Next, we have the movement itself, which now has gone int eh direction of Xtianity in claiming divinity of the rebbe. In Lubavitch they used to daven and ask the rebbe for blessings.

    Why do you claim Rambam is irrelevant?
    And why do you consider R Shach making such extreme statements, eg that he was a false messiah, his follwoers eat treif, and avodah zarah - as all being irrelevant?

    However, on a technicality you may have a point. A violation of halacha, which is what the claim of the messiahood of the rebbe was, is not in itself necessary heresy. But when a new halachic system, which falsifies the existing rambam, and claims to be Torah becomes a movement, then my claim is that this is in fact a new sect which is no loner part of traditional Judaism.

  73. @Eddie - what is your source to tar the whole Chabad movement as going toward Christianity and claiming the the Rebbe is divine?

    As far as I know it is only a tiny minority that holds this view and it is rejected by the majority.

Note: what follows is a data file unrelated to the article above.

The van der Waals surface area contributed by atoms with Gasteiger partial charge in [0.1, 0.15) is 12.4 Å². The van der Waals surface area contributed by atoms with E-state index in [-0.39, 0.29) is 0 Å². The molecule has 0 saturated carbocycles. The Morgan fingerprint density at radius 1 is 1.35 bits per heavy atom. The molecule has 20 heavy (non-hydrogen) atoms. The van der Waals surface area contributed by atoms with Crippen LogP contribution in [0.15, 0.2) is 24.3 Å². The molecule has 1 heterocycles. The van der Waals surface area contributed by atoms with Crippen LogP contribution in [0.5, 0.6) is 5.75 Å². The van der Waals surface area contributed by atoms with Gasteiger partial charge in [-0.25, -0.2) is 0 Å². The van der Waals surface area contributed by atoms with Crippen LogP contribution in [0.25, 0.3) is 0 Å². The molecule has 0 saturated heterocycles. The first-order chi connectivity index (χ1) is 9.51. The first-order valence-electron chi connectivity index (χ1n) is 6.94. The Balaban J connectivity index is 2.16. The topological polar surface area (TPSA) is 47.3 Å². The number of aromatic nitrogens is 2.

74. a brief bio of R Riskin

  75. I can't believe I'm responding to you. Even Brer Rabbit learned his lesson eventually. For the last time:

    Not one word of what you have cited shows that misidentifying someone as Moshiach makes you a heretic, which was your claim. Repeat: None of your sources justify the statement that a person who calls the Lubavitcher Rebbe Moshiach is a heretic, or has expressed a heretical view. You want to backtrack on what you said, call it "a technicality," go right ahead. But it's glaringly obvious that you were blowing smoke -- too bad it's taken you this long to kinda sorta admit it.

    this covers the idea of ein sof being in the rebbe - a concept that is also discussed by Prof Berger of YU, in his work on the Rebbe.


    Rav Melamed, the rav of Har Bracha, and no liberal in any way, weighs in. His disagrees with Rav Riskin, but completely disagrees with the rabbinate and its attempt to dismiss Rav Riskin. Rav Melamed's personal respect for Rav Riskin, his belief that it is perfectly OK to disagree, his disrespect for many of the dayanim and rabbanim of the rabbinate and the manner in which they run that office, all lead him to give his complete backing to Rav Riskin.

  78. What my original statement was - regarding R' Metzger, was that his calling the rebbe melech hamashiach, was a heretical statement. I then clarified this to be akin to minut.